Russia is demanding that a new cooperation agreement with NATO limit the number of troops that can be based in new member states in Central Europe, a leading Russian newspaper reported Wednesday.
Russia and the alliance appear to be courting more constructive ties after years of acrimony over U.S. missiles in Europe, the possible expansion of NATO toward Russian borders, and the 2008 Russia-Georgia war.
President Dmitry Medvedev is set to attend an annual NATO summit in Portugal next month, when a new cooperation deal could be struck.
But Foreign Minister Sergey Lavrov handed a draft agreement to NATO demanding a ban on "significant military forces" in states that joined since the Soviet breakup in 1991, according to a report in Kommsersant. That happened in December last year, the paper said. It cited an unidentified NATO official as saying the language could be too vague.
Any move to limit troops in countries that originally joined NATO to throw off Moscow's domination, including the Czech Republic and Poland, looks likely to be met with resistance.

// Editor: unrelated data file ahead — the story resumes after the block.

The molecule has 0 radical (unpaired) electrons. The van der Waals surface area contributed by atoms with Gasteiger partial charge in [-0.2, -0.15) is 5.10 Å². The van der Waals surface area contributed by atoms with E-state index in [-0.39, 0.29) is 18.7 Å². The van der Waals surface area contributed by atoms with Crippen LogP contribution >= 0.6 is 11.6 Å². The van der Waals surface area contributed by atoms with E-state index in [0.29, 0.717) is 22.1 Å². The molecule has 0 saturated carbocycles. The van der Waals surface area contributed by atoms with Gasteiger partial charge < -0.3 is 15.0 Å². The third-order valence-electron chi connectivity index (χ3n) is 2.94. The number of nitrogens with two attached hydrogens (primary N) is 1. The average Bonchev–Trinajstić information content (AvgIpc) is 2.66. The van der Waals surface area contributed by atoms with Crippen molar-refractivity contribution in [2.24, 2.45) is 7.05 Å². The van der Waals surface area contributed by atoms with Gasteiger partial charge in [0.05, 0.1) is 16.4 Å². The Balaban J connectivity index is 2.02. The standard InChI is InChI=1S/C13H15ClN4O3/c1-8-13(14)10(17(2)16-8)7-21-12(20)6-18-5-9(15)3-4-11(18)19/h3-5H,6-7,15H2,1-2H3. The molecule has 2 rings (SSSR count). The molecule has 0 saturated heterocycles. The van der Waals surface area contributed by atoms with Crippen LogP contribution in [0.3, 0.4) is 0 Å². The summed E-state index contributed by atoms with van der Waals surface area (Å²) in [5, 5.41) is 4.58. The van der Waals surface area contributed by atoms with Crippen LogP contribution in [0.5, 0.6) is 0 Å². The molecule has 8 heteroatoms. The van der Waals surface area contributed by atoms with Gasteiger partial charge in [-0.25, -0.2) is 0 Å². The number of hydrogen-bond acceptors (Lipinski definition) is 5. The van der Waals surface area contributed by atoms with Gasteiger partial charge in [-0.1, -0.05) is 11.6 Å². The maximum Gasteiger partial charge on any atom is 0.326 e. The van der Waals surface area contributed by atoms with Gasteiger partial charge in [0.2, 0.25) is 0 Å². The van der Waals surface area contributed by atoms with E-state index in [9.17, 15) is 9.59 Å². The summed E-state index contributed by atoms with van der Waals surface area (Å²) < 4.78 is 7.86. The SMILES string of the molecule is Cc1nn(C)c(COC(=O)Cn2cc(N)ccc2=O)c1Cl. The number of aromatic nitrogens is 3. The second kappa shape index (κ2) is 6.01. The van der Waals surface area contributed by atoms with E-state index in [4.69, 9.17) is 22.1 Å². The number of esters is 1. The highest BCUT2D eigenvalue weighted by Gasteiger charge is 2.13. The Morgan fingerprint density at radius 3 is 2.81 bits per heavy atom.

NATO chief Anders Fogh Rasmussen is set to visit Russia before the Nov. 19 summit in Lisbon.
Russia's Foreign Ministry declined to comment on the Kommsersant article, and NATO officials were not immediately available in Belgium.
At a tri-nation summit in France last week, President Nicolas Sarkozy held discussions with Russian President Dmitry Medvedev and German Chancellor Angela Merkel on NATO's proposal for a Europe-wide anti-missile defense.
Fogh Rasmussen hopes the system can be a key part of the alliance's new strategy and be adopted at the Lisbon summit. Medvedev said the issue worries him.
Fogh Rasmussen said he wants Russia, which strongly opposed past efforts for a U.S.-led missile shield, to be a partner in this project. NATO also is seeking Russian help in providing helicopters and training pilots and police for the war in Afghanistan.